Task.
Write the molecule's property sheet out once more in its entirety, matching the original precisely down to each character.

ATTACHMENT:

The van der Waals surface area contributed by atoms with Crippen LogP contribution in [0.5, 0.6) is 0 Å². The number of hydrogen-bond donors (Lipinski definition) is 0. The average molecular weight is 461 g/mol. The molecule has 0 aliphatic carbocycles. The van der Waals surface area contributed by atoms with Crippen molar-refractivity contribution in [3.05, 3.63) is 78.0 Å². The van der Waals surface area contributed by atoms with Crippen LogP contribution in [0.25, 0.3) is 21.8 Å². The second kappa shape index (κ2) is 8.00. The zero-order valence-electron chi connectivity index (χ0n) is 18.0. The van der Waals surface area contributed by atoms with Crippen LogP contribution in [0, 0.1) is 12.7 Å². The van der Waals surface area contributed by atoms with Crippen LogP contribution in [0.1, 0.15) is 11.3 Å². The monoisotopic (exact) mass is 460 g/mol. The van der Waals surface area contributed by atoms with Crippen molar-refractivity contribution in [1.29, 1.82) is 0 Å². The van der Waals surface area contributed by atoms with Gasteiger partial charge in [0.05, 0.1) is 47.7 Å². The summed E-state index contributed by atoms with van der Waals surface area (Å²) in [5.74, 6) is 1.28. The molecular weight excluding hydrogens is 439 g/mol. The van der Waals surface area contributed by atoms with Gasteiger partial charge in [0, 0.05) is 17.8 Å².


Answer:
The van der Waals surface area contributed by atoms with Crippen LogP contribution in [0.5, 0.6) is 0 Å². The number of hydrogen-bond donors (Lipinski definition) is 0. The average molecular weight is 461 g/mol. The molecule has 0 aliphatic carbocycles. The van der Waals surface area contributed by atoms with Crippen molar-refractivity contribution in [3.05, 3.63) is 78.0 Å². The van der Waals surface area contributed by atoms with Crippen LogP contribution in [0.25, 0.3) is 21.8 Å². The second kappa shape index (κ2) is 8.00. The zero-order valence-electron chi connectivity index (χ0n) is 18.0. The van der Waals surface area contributed by atoms with Crippen LogP contribution in [0, 0.1) is 12.7 Å². The van der Waals surface area contributed by atoms with Crippen LogP contribution in [0.1, 0.15) is 11.3 Å². The monoisotopic (exact) mass is 460 g/mol. The van der Waals surface area contributed by atoms with Crippen molar-refractivity contribution in [1.29, 1.82) is 0 Å². The van der Waals surface area contributed by atoms with Gasteiger partial charge in [0.05, 0.1) is 47.7 Å². The summed E-state index contributed by atoms with van der Waals surface area (Å²) in [5.74, 6) is 1.28. The molecular weight excluding hydrogens is 439 g/mol. The van der Waals surface area contributed by atoms with Gasteiger partial charge in [0, 0.05) is 17.8 Å².